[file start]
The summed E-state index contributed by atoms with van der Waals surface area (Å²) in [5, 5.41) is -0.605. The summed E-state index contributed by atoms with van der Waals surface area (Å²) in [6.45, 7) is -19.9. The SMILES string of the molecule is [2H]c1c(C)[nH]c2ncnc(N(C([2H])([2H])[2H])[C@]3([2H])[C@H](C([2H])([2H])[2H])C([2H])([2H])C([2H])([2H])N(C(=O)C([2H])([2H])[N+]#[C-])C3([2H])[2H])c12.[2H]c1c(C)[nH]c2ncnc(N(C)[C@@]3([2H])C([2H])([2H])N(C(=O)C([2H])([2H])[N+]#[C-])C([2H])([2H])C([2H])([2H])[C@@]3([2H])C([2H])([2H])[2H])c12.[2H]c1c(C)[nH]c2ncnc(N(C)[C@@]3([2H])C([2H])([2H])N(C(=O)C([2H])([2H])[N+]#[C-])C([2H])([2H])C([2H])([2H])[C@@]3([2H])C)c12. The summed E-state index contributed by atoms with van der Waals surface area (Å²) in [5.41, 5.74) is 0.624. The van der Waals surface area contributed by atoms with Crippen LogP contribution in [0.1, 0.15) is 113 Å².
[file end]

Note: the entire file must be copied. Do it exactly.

The summed E-state index contributed by atoms with van der Waals surface area (Å²) in [5, 5.41) is -0.605. The summed E-state index contributed by atoms with van der Waals surface area (Å²) in [6.45, 7) is -19.9. The SMILES string of the molecule is [2H]c1c(C)[nH]c2ncnc(N(C([2H])([2H])[2H])[C@]3([2H])[C@H](C([2H])([2H])[2H])C([2H])([2H])C([2H])([2H])N(C(=O)C([2H])([2H])[N+]#[C-])C3([2H])[2H])c12.[2H]c1c(C)[nH]c2ncnc(N(C)[C@@]3([2H])C([2H])([2H])N(C(=O)C([2H])([2H])[N+]#[C-])C([2H])([2H])C([2H])([2H])[C@@]3([2H])C([2H])([2H])[2H])c12.[2H]c1c(C)[nH]c2ncnc(N(C)[C@@]3([2H])C([2H])([2H])N(C(=O)C([2H])([2H])[N+]#[C-])C([2H])([2H])C([2H])([2H])[C@@]3([2H])C)c12. The summed E-state index contributed by atoms with van der Waals surface area (Å²) in [5.41, 5.74) is 0.624. The van der Waals surface area contributed by atoms with Crippen LogP contribution in [0.1, 0.15) is 113 Å².